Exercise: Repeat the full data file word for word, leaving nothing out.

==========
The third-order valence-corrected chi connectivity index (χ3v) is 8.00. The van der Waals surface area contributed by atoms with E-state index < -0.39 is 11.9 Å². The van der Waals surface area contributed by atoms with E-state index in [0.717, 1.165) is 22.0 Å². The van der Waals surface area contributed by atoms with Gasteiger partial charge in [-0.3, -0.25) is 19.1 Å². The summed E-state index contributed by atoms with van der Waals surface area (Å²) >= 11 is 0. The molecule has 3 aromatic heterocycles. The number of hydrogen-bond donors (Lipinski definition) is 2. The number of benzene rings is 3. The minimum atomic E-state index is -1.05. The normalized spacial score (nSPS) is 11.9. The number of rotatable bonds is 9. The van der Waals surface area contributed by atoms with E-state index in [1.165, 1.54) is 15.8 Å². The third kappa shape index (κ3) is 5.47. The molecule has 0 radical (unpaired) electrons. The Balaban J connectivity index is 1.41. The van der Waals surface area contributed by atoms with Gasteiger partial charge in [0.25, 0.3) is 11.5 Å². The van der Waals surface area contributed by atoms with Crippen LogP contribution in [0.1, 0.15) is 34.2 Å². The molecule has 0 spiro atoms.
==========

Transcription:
The third-order valence-corrected chi connectivity index (χ3v) is 8.00. The van der Waals surface area contributed by atoms with E-state index < -0.39 is 11.9 Å². The van der Waals surface area contributed by atoms with E-state index in [0.717, 1.165) is 22.0 Å². The van der Waals surface area contributed by atoms with Gasteiger partial charge in [-0.3, -0.25) is 19.1 Å². The summed E-state index contributed by atoms with van der Waals surface area (Å²) >= 11 is 0. The molecule has 3 aromatic heterocycles. The number of hydrogen-bond donors (Lipinski definition) is 2. The number of benzene rings is 3. The minimum atomic E-state index is -1.05. The normalized spacial score (nSPS) is 11.9. The number of rotatable bonds is 9. The van der Waals surface area contributed by atoms with E-state index in [1.165, 1.54) is 15.8 Å². The third kappa shape index (κ3) is 5.47. The molecule has 0 radical (unpaired) electrons. The Balaban J connectivity index is 1.41. The van der Waals surface area contributed by atoms with Gasteiger partial charge in [0.25, 0.3) is 11.5 Å². The van der Waals surface area contributed by atoms with Crippen LogP contribution in [0.1, 0.15) is 34.2 Å². The molecule has 0 spiro atoms.